For many years, my father-in-law, Bob White, hosted a Memorial Day flag raising ceremony in his front yard. It was a big neighborhood event – especially when my wife, Katie, was young. Kids decorated their bikes for the block-long parade, Dick Weigel played Taps from behind the big pine tree, and Bob gave a combination Bob Hope stand-up routine/ode to the fallen heroes in war speech. He had the wonderful ability to transition seamlessly from schtik to serious. After a few choruses of popular patriotic song — led by Joe Mulheran and Bob’s wife, Junie — neighbors would re-connect after the winter break, which in Minnesota is quite long.
Bob passed away in 1999, Junie moved from their Woodland Road home years ago and the Memorial Day service faded away. In 2004, I decided to pick up the ball and do something similar, albeit at a smaller scale compared to Bob’s extravaganza. The thought was to do a simple remembrance, invite the neighbors and take a 45 minute pause on Memorial Day to remember our fallen veterans.
The first year I tried this I had no idea what I was doing. I Googled “Memorial Day, Flag Raising, How” and found hundreds of sites, none of which applied to our simple neighborhood setting. So I winged it and muddled through Year 1.
Luckily, Dick Weigel, our intrepid Taps player, lives in my neighborhood, participated in all of Bob’s celebrations and played Taps at our first Memorial Day service. He pulled me aside afterwards and gave me a few much needed pointers. We’ve hosted the celebration for the past seven years and, with Dick’s help, we’ve improved it a little bit each year.
So, if you’d like to host a Memorial Day service in your neighborhood, here is what I learned over the past 7 years.
- Pretty obvious: make sure you have a flag to raise in your front or back yard. I picked up a cheap pole and flag at Home Depot, dug a hole, pour a little cement in the base and it was up in no time. Compared to other do-it-yourself projects, this one’s easy.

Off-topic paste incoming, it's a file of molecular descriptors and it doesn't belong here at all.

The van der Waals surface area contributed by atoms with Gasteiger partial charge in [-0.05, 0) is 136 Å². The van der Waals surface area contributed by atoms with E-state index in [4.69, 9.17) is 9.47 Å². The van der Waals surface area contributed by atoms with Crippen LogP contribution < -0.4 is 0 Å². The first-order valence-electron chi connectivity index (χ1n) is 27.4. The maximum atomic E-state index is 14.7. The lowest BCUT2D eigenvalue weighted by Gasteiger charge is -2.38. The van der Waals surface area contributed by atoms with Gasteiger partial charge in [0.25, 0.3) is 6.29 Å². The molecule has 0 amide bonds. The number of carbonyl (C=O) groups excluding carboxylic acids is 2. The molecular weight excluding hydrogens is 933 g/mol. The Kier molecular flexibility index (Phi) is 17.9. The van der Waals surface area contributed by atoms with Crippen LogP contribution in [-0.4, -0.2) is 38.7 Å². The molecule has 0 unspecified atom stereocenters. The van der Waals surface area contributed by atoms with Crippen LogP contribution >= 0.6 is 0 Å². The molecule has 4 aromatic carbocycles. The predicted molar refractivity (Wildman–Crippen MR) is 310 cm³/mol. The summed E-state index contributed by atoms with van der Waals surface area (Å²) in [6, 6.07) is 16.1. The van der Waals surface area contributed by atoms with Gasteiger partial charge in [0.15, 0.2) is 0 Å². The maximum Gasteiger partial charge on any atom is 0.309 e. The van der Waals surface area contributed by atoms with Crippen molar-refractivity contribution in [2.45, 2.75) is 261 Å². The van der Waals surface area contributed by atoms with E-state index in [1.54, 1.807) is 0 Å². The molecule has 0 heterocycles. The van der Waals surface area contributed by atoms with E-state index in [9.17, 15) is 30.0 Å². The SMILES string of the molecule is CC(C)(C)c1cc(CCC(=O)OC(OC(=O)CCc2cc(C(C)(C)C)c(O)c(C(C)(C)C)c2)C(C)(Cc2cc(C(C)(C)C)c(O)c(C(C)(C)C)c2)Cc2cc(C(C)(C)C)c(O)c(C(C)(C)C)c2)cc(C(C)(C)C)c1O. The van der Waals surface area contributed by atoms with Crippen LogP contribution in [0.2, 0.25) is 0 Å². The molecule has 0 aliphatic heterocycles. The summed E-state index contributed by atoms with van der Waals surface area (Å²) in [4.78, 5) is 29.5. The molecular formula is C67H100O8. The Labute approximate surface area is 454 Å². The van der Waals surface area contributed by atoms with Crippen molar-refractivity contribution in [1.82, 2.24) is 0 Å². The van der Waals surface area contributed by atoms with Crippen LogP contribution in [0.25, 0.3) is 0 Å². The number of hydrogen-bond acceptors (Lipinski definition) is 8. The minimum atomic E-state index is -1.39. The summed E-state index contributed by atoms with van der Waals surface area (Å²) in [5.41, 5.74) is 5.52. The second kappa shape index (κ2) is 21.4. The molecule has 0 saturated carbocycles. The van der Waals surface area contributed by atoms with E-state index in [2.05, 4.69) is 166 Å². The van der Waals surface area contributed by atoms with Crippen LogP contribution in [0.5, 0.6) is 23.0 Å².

- Print a simple flyer letting your neighbors know about it. Make sure you invite everyone because the excluded will feel bad if they drive by your house and see a bunch of people in the front yard saluting the flag. Also, don’t be too selective. This is a great chance to get to know your neighbors, many of whom may snarl at you in the winter but are very nice in person. Memorial Day 2011 invitation.
- Prepare a simple program. This is as much for my benefit as it is for our guests. We try to keep the program down to about 15 minutes, which leaves plenty of time for socializing. Here is our 2011 program.
- Get a good set of speakers, maybe a microphone depending on the size of the group, and pump some patriotic music. Nothing like Anchors Away on a sunny morning to get the crowd in the mood as they arrive.
- Make sure the flag is properly folded, sitting on a nearby table before the ceremony begins. When you attach it to the pole, raise it all the way to the top and say the Pledge of Allegiance. As you lower the flage to half mast, have someone play Taps.
- Speaking of music, find one person in neighborhood willing to lead the singing. Mark lives down the street, sings for a local church and does a terrific job. We don’t have a backup band, so Mark gets everyone on the right key and adds a touch of class to the music program.
- Pick up some Starbucks coffee, bagels, juice, etc. This will get those lazy *ss teenagers out of bed.
- Neighbor of the Year award is a part of the program I stole from Bob. We give a long stem rose to the NOTY, which is arbitrarily selected by me. (Better wave to me in the mornings.)
- The veteran spotlight is something I added. The number of veterans killed in action is daunting (e.g. over 500,000 in WWII, over 50,000 in Vietnam) and it’s hard to get our heads around these numbers. So each year I tell the story of one fallen hero, often one that received the Medal of Honor during the year. This year, the spotlight will be on Staff Sergeant Rob Miller. See http://www.army.mil/medalofhonor/miller/
That’s it. Pretty easy and feel free to improvise and make it your own. More importantly, do something to make Memorial Day more than just another day off from work. We owe so much to the heroes that have made the ultimate sacrifice for the freedoms we enjoy.